After legislative Democrats put the finishing touches on new gerrymandered state House and Senate district maps earlier this week, Republicans screamed bloody murder.
Not, of course, that it did them any good. Barring federal court intervention, the redistricting deed is done. As a consequence, so are GOP legislators for the next 10 years.
That’s the conclusion of analyst Frank Calabrese, who insists the new legislative maps put the supermajority Democrats in a “very strong” position to maintain control of the General Assembly.
How strong is “very strong”?
“Even in a Republican year, no matter what happens — earthquakes, hurricanes, fires — the Democrats will have control of the House and Senate,” Calabrese said.
Reminded that he had neglected to mention a plague of locusts, Calabrese said that, too, would be insufficient to change the partisan dynamics in Springfield through 2032.
Legislative maps are redrawn every 10 years in Illinois following a census to account for shifts or increases in populations.
They are supposed to be of equal size, and it was Democrats’ failure to meet that standard that prompted them to redraw previously gerrymandered maps they passed and Gov. J.B. Pritzker, contrary to his campaign promises, signed into law a couple months ago.
Republicans and Hispanics have filed lawsuits in federal court to challenge the maps. Both complained the first round was unlawful because Democrats relied on population estimates to come up with the numerically flawed maps.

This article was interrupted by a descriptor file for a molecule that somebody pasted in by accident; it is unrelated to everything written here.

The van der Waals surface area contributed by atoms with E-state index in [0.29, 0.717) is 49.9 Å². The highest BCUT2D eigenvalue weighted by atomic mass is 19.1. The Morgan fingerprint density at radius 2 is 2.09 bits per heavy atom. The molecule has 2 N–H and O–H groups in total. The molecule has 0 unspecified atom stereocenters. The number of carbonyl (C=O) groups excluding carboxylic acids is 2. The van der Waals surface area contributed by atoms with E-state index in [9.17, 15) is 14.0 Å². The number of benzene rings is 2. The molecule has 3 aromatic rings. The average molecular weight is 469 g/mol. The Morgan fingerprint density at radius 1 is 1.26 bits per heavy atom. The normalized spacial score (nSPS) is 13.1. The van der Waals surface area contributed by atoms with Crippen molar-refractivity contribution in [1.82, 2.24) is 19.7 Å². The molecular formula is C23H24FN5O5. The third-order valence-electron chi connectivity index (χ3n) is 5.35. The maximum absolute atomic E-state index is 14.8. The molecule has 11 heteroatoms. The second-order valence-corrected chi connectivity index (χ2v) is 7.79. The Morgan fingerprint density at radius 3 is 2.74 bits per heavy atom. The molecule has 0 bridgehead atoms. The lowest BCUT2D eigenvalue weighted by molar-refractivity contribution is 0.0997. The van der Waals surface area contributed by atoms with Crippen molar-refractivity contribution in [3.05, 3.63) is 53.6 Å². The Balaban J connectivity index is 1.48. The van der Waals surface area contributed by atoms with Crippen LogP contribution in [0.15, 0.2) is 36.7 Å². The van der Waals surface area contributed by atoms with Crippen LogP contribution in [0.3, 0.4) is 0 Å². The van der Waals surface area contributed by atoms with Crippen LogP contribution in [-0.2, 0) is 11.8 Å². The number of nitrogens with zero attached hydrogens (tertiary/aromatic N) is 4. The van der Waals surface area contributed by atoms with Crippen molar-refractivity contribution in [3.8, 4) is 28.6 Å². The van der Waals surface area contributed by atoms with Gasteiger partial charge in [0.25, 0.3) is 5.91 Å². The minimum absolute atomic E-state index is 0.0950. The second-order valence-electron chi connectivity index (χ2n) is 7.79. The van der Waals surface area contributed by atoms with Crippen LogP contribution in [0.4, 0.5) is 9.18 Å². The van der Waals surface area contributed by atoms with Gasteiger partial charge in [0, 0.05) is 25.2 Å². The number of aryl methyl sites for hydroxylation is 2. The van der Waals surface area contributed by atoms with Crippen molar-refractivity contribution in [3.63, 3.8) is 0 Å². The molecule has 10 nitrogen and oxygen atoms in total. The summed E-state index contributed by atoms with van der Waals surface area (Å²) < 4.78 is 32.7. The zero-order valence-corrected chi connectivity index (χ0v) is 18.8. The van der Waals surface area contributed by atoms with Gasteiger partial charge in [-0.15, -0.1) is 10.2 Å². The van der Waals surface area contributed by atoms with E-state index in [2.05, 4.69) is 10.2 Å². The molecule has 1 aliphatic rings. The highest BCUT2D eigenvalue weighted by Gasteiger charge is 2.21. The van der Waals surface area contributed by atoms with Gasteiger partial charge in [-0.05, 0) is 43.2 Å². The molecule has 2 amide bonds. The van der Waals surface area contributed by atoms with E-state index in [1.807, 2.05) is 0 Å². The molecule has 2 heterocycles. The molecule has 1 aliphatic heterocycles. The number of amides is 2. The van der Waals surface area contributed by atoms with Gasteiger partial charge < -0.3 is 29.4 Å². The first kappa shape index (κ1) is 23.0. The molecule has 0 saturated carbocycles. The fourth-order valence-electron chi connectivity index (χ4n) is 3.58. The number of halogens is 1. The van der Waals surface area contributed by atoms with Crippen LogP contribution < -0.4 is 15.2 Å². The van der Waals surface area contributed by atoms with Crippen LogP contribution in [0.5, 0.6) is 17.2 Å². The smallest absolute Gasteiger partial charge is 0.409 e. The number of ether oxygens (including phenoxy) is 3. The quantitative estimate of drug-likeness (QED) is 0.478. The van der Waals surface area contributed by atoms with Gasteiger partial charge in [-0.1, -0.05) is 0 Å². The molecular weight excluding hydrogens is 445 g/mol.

The redrawn maps approved Tuesday rely on newly released census numbers that have all the House and Senate districts fitting within population guidelines.
Redistricting has always been a political process, with the map-drawing party creating legislative boundary lines to give itself a big advantage.
In that sense, the maps approved Tuesday are little different than the maps approved earlier this year.
Calabrese estimated that House Democrats, who hold a 73-45 majority, will pick up at least five seats in the 2022 election.
The new House maps have the added advantage of further weakening a disconsolate GOP by eliminating experienced Republicans.
That’s because Democrats have drawn 12 incumbent GOP legislators into six new districts, requiring them to run against each other or step aside.
On the Senate side, he suggested Democrats may lose a seat or two, putting a slight dent in their current 41-18 margin. Calabrese said Democrats decided to redraw Senate districts in a way that ensures virtually all of them will be overwhelmingly Republican or Democratic, impervious to a general election challenge.
Calabrese said he and others are surprised Democrats went after the GOP with such zeal.
He even suggested a shocking possibility — that the GOP’s bête noire, former Democratic House Speaker Michael Madigan, would have gone easier on the Republicans than current Speaker Chris Welch.
No one, of course, should mistake that suggestion as a sign that Madigan is either kinder or gentler than Welch. It’s just that he was always careful about having too many Democratic mouths to feed in his caucus.
Calabrese said other Democrats share the same concern.
“Interestingly, there are some Democrats who are uncomfortable with (the idea of having) 80 members,” he said.
With Republicans representing political opposition in name only, it’s likely Democrats will have more turmoil in their own ranks.
Calabrese said legislative Democrats, who have already moved to the left politically, will move even faster in that direction.
“More Democrats means more liberal legislation. (An 80-member majority) will empower liberals and make some headaches for the moderates,” he said.
That, of course, remains to be seen. But judging from the GOP caterwauling, it anticipates what Calabrese is predicting.